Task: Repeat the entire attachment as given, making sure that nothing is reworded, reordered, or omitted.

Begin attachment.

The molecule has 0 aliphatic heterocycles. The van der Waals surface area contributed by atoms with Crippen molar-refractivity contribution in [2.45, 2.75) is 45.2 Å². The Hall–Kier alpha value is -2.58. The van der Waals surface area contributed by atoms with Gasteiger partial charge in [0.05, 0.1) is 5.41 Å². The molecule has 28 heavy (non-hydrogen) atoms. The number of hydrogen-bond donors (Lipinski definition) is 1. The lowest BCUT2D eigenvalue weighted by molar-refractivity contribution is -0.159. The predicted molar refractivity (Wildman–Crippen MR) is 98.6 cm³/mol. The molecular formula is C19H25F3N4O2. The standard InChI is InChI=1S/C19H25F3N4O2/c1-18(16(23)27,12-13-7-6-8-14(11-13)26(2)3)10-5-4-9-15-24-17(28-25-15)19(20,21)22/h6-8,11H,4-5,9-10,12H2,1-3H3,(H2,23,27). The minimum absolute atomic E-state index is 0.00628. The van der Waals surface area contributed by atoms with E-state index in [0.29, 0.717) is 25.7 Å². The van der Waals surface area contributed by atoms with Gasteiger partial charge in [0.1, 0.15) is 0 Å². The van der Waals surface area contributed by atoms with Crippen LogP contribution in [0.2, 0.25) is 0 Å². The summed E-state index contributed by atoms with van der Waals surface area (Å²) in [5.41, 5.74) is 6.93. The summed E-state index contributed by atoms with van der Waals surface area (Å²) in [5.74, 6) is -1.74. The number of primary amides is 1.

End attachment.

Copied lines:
The molecule has 0 aliphatic heterocycles. The van der Waals surface area contributed by atoms with Crippen molar-refractivity contribution in [2.45, 2.75) is 45.2 Å². The Hall–Kier alpha value is -2.58. The van der Waals surface area contributed by atoms with Gasteiger partial charge in [0.05, 0.1) is 5.41 Å². The molecule has 28 heavy (non-hydrogen) atoms. The number of hydrogen-bond donors (Lipinski definition) is 1. The lowest BCUT2D eigenvalue weighted by molar-refractivity contribution is -0.159. The predicted molar refractivity (Wildman–Crippen MR) is 98.6 cm³/mol. The molecular formula is C19H25F3N4O2. The standard InChI is InChI=1S/C19H25F3N4O2/c1-18(16(23)27,12-13-7-6-8-14(11-13)26(2)3)10-5-4-9-15-24-17(28-25-15)19(20,21)22/h6-8,11H,4-5,9-10,12H2,1-3H3,(H2,23,27). The minimum absolute atomic E-state index is 0.00628. The van der Waals surface area contributed by atoms with E-state index in [0.29, 0.717) is 25.7 Å². The van der Waals surface area contributed by atoms with Gasteiger partial charge in [0.1, 0.15) is 0 Å². The van der Waals surface area contributed by atoms with Crippen LogP contribution in [0.2, 0.25) is 0 Å². The summed E-state index contributed by atoms with van der Waals surface area (Å²) in [5.41, 5.74) is 6.93. The summed E-state index contributed by atoms with van der Waals surface area (Å²) in [5.74, 6) is -1.74. The number of primary amides is 1.